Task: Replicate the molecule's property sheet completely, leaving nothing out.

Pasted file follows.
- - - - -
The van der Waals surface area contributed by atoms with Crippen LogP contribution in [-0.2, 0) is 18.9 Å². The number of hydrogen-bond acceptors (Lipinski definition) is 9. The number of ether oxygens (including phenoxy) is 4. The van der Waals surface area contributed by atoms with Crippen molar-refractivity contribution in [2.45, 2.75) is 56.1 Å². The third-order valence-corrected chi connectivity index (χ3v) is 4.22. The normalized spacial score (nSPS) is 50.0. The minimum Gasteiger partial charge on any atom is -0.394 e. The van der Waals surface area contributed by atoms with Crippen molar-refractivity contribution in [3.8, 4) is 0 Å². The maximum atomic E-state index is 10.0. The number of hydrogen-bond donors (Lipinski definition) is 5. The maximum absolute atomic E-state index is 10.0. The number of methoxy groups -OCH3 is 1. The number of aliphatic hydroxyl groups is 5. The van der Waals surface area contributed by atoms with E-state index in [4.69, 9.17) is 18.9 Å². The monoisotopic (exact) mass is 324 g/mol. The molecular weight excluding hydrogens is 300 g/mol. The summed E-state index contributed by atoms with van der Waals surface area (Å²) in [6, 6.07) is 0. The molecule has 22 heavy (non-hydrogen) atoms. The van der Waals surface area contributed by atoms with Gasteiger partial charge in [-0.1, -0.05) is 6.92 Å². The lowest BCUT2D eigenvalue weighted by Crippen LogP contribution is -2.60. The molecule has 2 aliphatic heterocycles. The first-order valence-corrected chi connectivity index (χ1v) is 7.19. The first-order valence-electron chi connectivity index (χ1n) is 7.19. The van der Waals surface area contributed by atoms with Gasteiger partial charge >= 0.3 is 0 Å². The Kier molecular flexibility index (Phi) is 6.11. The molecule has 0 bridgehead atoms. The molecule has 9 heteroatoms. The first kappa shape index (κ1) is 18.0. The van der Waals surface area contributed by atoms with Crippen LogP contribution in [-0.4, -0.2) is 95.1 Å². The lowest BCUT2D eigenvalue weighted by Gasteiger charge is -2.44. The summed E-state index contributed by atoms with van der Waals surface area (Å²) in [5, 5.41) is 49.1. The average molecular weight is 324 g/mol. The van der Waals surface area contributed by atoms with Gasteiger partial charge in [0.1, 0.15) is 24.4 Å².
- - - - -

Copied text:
The van der Waals surface area contributed by atoms with Crippen LogP contribution in [-0.2, 0) is 18.9 Å². The number of hydrogen-bond acceptors (Lipinski definition) is 9. The number of ether oxygens (including phenoxy) is 4. The van der Waals surface area contributed by atoms with Crippen molar-refractivity contribution in [2.45, 2.75) is 56.1 Å². The third-order valence-corrected chi connectivity index (χ3v) is 4.22. The normalized spacial score (nSPS) is 50.0. The minimum Gasteiger partial charge on any atom is -0.394 e. The van der Waals surface area contributed by atoms with Crippen molar-refractivity contribution in [3.8, 4) is 0 Å². The maximum atomic E-state index is 10.0. The number of hydrogen-bond donors (Lipinski definition) is 5. The maximum absolute atomic E-state index is 10.0. The number of methoxy groups -OCH3 is 1. The number of aliphatic hydroxyl groups is 5. The van der Waals surface area contributed by atoms with E-state index in [4.69, 9.17) is 18.9 Å². The monoisotopic (exact) mass is 324 g/mol. The molecular weight excluding hydrogens is 300 g/mol. The summed E-state index contributed by atoms with van der Waals surface area (Å²) in [6, 6.07) is 0. The molecule has 22 heavy (non-hydrogen) atoms. The van der Waals surface area contributed by atoms with Gasteiger partial charge in [-0.1, -0.05) is 6.92 Å². The lowest BCUT2D eigenvalue weighted by Crippen LogP contribution is -2.60. The molecule has 2 aliphatic heterocycles. The first-order valence-corrected chi connectivity index (χ1v) is 7.19. The first-order valence-electron chi connectivity index (χ1n) is 7.19. The van der Waals surface area contributed by atoms with Gasteiger partial charge >= 0.3 is 0 Å². The Kier molecular flexibility index (Phi) is 6.11. The molecule has 0 bridgehead atoms. The molecule has 9 heteroatoms. The first kappa shape index (κ1) is 18.0. The van der Waals surface area contributed by atoms with Crippen LogP contribution in [-0.4, -0.2) is 95.1 Å². The lowest BCUT2D eigenvalue weighted by Gasteiger charge is -2.44. The summed E-state index contributed by atoms with van der Waals surface area (Å²) in [5, 5.41) is 49.1. The average molecular weight is 324 g/mol. The van der Waals surface area contributed by atoms with Gasteiger partial charge in [0.1, 0.15) is 24.4 Å².